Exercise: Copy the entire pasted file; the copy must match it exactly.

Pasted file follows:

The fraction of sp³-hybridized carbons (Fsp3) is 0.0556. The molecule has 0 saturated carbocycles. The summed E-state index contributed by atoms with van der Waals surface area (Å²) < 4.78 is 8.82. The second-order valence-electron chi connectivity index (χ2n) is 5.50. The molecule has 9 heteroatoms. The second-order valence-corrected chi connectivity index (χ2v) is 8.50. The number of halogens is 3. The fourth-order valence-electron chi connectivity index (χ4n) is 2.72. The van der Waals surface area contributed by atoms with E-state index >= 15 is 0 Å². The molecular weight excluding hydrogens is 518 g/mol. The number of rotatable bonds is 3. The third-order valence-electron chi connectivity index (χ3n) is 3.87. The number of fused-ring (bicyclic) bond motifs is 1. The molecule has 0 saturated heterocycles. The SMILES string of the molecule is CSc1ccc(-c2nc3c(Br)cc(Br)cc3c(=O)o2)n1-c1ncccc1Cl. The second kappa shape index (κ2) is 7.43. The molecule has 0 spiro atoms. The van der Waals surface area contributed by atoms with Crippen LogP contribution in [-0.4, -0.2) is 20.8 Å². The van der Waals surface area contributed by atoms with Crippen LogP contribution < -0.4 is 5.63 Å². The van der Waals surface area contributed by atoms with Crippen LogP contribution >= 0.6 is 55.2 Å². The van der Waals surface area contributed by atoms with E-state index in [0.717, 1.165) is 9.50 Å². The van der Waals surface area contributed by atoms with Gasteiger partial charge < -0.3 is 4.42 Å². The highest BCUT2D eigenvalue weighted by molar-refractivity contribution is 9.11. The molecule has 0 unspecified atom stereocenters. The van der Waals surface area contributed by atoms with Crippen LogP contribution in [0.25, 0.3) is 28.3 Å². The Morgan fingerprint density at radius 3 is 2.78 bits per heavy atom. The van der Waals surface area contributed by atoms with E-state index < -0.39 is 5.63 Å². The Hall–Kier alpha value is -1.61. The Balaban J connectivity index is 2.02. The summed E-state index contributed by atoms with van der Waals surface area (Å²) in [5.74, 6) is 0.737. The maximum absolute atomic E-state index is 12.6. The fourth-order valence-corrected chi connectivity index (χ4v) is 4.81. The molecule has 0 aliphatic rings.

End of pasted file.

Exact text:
The fraction of sp³-hybridized carbons (Fsp3) is 0.0556. The molecule has 0 saturated carbocycles. The summed E-state index contributed by atoms with van der Waals surface area (Å²) < 4.78 is 8.82. The second-order valence-electron chi connectivity index (χ2n) is 5.50. The molecule has 9 heteroatoms. The second-order valence-corrected chi connectivity index (χ2v) is 8.50. The number of halogens is 3. The fourth-order valence-electron chi connectivity index (χ4n) is 2.72. The van der Waals surface area contributed by atoms with E-state index >= 15 is 0 Å². The molecular weight excluding hydrogens is 518 g/mol. The number of rotatable bonds is 3. The third-order valence-electron chi connectivity index (χ3n) is 3.87. The number of fused-ring (bicyclic) bond motifs is 1. The molecule has 0 saturated heterocycles. The SMILES string of the molecule is CSc1ccc(-c2nc3c(Br)cc(Br)cc3c(=O)o2)n1-c1ncccc1Cl. The second kappa shape index (κ2) is 7.43. The molecule has 0 spiro atoms. The van der Waals surface area contributed by atoms with Crippen LogP contribution in [-0.4, -0.2) is 20.8 Å². The van der Waals surface area contributed by atoms with Crippen LogP contribution < -0.4 is 5.63 Å². The van der Waals surface area contributed by atoms with Crippen LogP contribution >= 0.6 is 55.2 Å². The van der Waals surface area contributed by atoms with E-state index in [0.717, 1.165) is 9.50 Å². The van der Waals surface area contributed by atoms with Gasteiger partial charge < -0.3 is 4.42 Å². The highest BCUT2D eigenvalue weighted by molar-refractivity contribution is 9.11. The molecule has 0 unspecified atom stereocenters. The van der Waals surface area contributed by atoms with Crippen LogP contribution in [0.25, 0.3) is 28.3 Å². The Morgan fingerprint density at radius 3 is 2.78 bits per heavy atom. The van der Waals surface area contributed by atoms with E-state index < -0.39 is 5.63 Å². The Hall–Kier alpha value is -1.61. The Balaban J connectivity index is 2.02. The summed E-state index contributed by atoms with van der Waals surface area (Å²) in [5.74, 6) is 0.737. The maximum absolute atomic E-state index is 12.6. The fourth-order valence-corrected chi connectivity index (χ4v) is 4.81. The molecule has 0 aliphatic rings.